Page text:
Investigation of the grain size, shape, and texture of the Perseverance Drift, Antarctic Peninsula: Sediment transport history and Holocene variability
Staszyc, Alicia Barbara 1990-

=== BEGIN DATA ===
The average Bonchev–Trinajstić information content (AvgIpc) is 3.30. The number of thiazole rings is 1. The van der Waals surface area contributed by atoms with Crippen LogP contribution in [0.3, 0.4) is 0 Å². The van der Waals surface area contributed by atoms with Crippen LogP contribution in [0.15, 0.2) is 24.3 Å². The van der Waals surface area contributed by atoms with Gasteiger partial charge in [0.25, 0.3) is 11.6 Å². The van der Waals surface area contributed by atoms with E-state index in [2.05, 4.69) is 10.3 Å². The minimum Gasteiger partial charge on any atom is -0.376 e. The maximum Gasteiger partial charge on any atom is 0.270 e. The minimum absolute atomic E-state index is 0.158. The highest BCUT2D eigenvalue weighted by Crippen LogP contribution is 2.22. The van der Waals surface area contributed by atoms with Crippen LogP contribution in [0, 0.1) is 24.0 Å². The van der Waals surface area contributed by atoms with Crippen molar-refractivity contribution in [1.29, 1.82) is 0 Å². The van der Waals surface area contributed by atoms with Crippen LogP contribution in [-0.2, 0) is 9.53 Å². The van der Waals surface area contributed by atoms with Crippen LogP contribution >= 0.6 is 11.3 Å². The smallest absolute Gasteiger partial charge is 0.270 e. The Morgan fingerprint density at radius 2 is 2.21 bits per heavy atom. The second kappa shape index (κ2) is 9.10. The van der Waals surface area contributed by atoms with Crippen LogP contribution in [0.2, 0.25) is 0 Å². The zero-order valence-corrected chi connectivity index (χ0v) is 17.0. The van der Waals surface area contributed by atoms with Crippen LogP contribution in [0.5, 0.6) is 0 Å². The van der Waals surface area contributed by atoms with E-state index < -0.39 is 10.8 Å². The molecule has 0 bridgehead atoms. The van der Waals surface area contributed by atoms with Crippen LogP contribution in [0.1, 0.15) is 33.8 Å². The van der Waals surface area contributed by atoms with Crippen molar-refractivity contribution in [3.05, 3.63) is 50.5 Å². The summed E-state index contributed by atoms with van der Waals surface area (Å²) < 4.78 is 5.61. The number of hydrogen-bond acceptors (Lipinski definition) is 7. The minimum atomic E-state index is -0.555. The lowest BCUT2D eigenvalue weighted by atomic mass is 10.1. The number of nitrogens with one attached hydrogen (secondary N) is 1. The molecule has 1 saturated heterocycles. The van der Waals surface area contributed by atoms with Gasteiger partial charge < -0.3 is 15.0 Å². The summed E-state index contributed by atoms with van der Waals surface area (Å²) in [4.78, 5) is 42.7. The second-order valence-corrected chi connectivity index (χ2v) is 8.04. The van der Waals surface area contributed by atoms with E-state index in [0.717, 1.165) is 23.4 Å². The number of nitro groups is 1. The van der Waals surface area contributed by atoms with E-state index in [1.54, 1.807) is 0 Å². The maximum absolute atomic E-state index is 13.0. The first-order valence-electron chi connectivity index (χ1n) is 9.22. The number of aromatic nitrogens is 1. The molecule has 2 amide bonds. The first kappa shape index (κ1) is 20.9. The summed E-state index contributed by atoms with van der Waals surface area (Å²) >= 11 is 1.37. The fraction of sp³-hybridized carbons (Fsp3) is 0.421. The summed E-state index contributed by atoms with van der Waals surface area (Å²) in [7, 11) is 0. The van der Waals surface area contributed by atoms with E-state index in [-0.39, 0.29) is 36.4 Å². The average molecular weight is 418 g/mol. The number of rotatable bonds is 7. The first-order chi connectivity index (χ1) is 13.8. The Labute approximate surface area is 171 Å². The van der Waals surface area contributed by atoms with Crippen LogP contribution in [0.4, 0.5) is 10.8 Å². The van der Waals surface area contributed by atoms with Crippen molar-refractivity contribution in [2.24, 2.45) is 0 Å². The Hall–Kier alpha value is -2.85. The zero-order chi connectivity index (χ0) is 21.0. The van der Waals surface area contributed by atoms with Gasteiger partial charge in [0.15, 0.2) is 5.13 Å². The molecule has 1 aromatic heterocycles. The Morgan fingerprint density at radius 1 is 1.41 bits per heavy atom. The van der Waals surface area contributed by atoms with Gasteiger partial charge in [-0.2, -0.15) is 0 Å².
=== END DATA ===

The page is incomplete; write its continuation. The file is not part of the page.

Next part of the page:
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The Perseverance Drift, on the northern Antarctic Peninsula continental shelf, records changes in ocean and ice conditions throughout the Holocene. This study uses the sedimentary archive contained in a 25.81m jumbo piston core taken from a ~100m thick sedimentary drift deposit. The drift deposit is composed of laminated, black- to olive-colored diatomaceous mud and ooze; several horizons of ikaite crystals occur throughout the section. Grain size, grain shape, and grain textures of sediments in the drift deposit can be used to determine sediment transport history and assess variations in the relative proportions of current-transported, iceberg-rafted, and aeolian-transported sediment. Based on grain size and lithologic description, four sediment facies were assigned. Facies 1 and Facies 3 contain a high abundance of terrigenous material brought to the site by strong currents and aeolian processes to sea ice. The presence of sea ice causes a decrease in phytoplankton growth. The lack of biogenic material amplifies the terrigenous signal. Facies 2 and Facies 4 are dominated by biogenic sedimentation; in these two facies terrigenous sediment is delivered by currents and ice rafting. In all facies, there is an input of terrigenous sediment by aeolian processes. Ikaite occurs throughout the core, and there is no direct correlation between ikaite intervals and the facies. Based on the four facies, two units are assigned to the site: Unit 1, representing a warmer, open marine environment, and Unit 2, representing an open marine environment with varied sea ice. These are interpreted to be a Warm Period, from present to 1,700 cal. yr. BP, and the Neoglacial, from 1,700 to >3,375 cal. yr. BP. The end of the Neoglacial in the Bransfield Basin to the west of the Perseverance Drift occurs at nearly the same time. Grain microtextures show a very high abundance of silica precipitation, covering textures that would give clues about the transport history to the site. The silica precipitation is interpreted to form quickly and in situ. The high-resolution grain-shape results are inconclusive because authogenically precipitated silica obscures the original shape of the grain.